Light-Controlled Membrane Mechanics and Shape Transitions of Photoswitchable Lipid Vesicles

Carla Pernpeintner, James Frank, Patrick Urban, Christian R. Roeske, Stefanie D. Pritzl, Dirk Trauner, Theobald Lohmüller

Research output: Contribution to journalArticle

14 Scopus citations

Abstract

Giant unilamellar vesicles (GUVs) represent a versatile model system to emulate the fundamental properties and functions associated with the plasma membrane of living cells. Deformability and shape transitions of lipid vesicles are closely linked to the mechanical properties of the bilayer membrane itself and are typically difficult to control under physiological conditions. Here, we developed a protocol to form cell-sized vesicles from an azobenzene-containing phosphatidylcholine (azo-PC), which undergoes photoisomerization on irradiation with UV-A and visible light. Photoswitching within the photolipid vesicles enabled rapid and precise control of the mechanical properties of the membrane. By varying the intensity and dynamics of the optical stimulus, controlled vesicle shape changes such as budding transitions, invagination, pearling, or the formation of membrane tubes were achieved. With this system, we could mimic the morphology changes normally seen in cells, in the absence of any molecular machines associated with the cytoskeleton. Furthermore, we devised a mechanism to utilize photoswitchable lipid membranes for storing mechanical energy and then releasing it on command as locally usable work.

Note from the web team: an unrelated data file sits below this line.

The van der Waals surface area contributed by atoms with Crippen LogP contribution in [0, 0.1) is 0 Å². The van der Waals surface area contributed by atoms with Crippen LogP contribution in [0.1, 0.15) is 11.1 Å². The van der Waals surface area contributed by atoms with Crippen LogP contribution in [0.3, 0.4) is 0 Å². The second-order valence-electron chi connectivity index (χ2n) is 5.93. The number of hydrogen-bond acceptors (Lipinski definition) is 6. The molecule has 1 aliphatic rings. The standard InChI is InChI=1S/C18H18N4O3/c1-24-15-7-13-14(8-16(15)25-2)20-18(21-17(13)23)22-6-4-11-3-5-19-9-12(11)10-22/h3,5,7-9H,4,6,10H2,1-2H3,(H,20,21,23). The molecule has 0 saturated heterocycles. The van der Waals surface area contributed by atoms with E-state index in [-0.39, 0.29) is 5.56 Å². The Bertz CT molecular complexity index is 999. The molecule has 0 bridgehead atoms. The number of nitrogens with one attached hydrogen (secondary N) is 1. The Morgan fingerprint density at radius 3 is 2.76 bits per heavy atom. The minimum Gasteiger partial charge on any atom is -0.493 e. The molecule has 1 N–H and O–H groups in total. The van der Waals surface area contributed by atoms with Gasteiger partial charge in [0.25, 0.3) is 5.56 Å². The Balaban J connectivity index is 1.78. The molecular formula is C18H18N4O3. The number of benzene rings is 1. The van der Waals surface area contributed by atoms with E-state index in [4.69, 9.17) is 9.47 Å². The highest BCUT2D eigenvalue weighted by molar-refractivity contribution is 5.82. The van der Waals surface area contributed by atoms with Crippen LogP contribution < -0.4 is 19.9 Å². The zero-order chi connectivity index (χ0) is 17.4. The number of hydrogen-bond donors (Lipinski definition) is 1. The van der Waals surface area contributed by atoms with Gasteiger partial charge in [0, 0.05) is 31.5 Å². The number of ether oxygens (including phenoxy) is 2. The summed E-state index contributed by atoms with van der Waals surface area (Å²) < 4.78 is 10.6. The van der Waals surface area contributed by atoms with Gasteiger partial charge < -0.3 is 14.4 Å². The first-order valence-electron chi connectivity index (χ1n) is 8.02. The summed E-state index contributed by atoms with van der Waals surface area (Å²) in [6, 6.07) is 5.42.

Original languageEnglish (US)
Pages (from-to)4083-4089
Number of pages7
JournalLangmuir
Volume33
Issue number16
DOIs
StatePublished - Apr 25 2017
Externally publishedYes

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ASJC Scopus subject areas

  • Materials Science(all)
  • Condensed Matter Physics
  • Surfaces and Interfaces
  • Spectroscopy
  • Electrochemistry

Cite this

Pernpeintner, C., Frank, J., Urban, P., Roeske, C. R., Pritzl, S. D., Trauner, D., & Lohmüller, T. (2017). Light-Controlled Membrane Mechanics and Shape Transitions of Photoswitchable Lipid Vesicles. Langmuir, 33(16), 4083-4089. https://doi.org/10.1021/acs.langmuir.7b01020